Special Counsel: WI Partisan Election Review Not Over Yet
Wednesday, March 2, 2022
The leader of a partisan probe into Wisconsin's November 2020 election says lawmakers should consider decertifying the state's presidential election results.
Former Wisconsin Supreme Court Justice Michael Gableman issued an interim report Tuesday, and said he intends to continue the investigation, which has twice had its deadline extended.
The review has been criticized by some Republicans, Democrats and voting-rights groups, who have argued it undermines the state's electoral process. Speaking before a legislative committee, Gableman said the probe is an effort to ensure the election was conducted fairly.
"When I started this process, when I started this whole procedure, I had no other goal in mind than to find the truth," he said, "and while we don't have it entirely yet, we're getting there."
Despite Gableman's testimony, his report noted that its purpose "is not to challenge certification of the presidential election," although it outlines how that might be done. According to Associated Press reports, nonpartisan legislative attorneys have said overturning those results is illegal, and Republican legislative leaders are against the move.
Among other things, the investigation alleges private election grants given to Wisconsin's largest cities were illegal, that the state mishandled voting in nursing homes and that absentee-ballot drop-boxes violate state law. Gableman also called for dissolving the bipartisan Wisconsin Elections Commission, which has been a major policy item for some Republican lawmakers in recent months.
"The Wisconsin Elections Commission - unfortunately, at best - is hopelessly incompetent," he said.
Several bills closely mirroring the report's recommendations passed in the Legislature last month, but Gov. Tony Evers is all but certain to veto them. Evers' GOP challengers in this year's gubernatorial race have made election administration a cornerstone of their platforms, and would likely be more receptive to the proposals should they be reintroduced.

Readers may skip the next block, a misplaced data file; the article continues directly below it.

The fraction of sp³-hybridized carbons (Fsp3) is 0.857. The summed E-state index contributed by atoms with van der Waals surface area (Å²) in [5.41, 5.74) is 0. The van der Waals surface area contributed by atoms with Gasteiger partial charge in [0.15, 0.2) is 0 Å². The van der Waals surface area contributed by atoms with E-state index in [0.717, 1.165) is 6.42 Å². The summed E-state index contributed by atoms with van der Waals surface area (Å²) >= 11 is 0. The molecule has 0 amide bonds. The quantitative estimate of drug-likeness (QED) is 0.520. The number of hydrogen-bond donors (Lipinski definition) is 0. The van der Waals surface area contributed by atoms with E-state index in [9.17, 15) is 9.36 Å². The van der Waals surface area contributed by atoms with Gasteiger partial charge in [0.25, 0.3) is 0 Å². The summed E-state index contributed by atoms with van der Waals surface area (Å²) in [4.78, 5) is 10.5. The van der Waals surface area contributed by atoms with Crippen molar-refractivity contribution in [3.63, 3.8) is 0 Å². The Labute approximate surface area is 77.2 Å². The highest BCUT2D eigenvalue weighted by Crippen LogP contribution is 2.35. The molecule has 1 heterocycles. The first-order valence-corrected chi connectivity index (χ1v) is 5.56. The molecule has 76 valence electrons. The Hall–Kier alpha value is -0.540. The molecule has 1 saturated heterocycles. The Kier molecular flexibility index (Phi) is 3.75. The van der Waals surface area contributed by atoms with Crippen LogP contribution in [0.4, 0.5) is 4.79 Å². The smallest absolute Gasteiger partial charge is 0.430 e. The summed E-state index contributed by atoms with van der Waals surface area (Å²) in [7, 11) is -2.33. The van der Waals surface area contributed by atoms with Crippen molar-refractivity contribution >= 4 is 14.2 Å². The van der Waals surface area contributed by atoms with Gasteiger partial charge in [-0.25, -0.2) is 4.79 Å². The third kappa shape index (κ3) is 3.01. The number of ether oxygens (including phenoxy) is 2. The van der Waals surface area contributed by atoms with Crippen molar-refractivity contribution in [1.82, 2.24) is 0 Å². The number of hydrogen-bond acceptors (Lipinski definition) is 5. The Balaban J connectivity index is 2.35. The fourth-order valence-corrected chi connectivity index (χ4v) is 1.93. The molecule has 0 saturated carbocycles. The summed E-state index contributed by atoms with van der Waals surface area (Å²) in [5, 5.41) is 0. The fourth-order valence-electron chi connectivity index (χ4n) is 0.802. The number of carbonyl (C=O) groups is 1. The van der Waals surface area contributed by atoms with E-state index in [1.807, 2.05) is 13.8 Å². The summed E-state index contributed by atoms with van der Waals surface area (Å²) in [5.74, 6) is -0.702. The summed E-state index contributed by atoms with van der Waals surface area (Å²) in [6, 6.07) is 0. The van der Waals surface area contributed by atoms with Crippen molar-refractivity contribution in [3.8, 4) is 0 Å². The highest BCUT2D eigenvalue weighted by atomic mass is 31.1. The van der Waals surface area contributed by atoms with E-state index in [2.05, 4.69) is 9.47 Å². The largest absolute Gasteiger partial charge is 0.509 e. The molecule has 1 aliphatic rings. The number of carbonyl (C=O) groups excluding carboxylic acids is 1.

Support for this reporting was provided by The Carnegie Corporation of New York.
get more stories like this via email
The number of people with some higher education but no degree or other credential to show for it has increased in recent years, according to a new …
Starting this month, chemical companies will resume being taxed for cleanup of areas with a lot of leftover toxic waste, also known as Superfund …
As states ban abortion with the overturning of Roe v. Wade, women's advocates in New York and beyond are raising awareness of the outsized impact …
The fate of more than 600,000 so-called "dreamers" hangs in the balance as opening statements are heard today in a case that could make or break the D…
A four-year project to map big-game routes throughout the West will end without additional funds from Congress - at least for now. Since 2018…
Groups working to curb climate change said a Supreme Court ruling limiting the ability of the Environmental Protection Agency (EPA) to control carbon …
Government labels on meat products that say "humane" or "raised in a stress-free environment" are meaningless, according to some animal-rights groups…
A new report found when high school students enroll in early college programs, it improves the chances they will go on to college after graduation…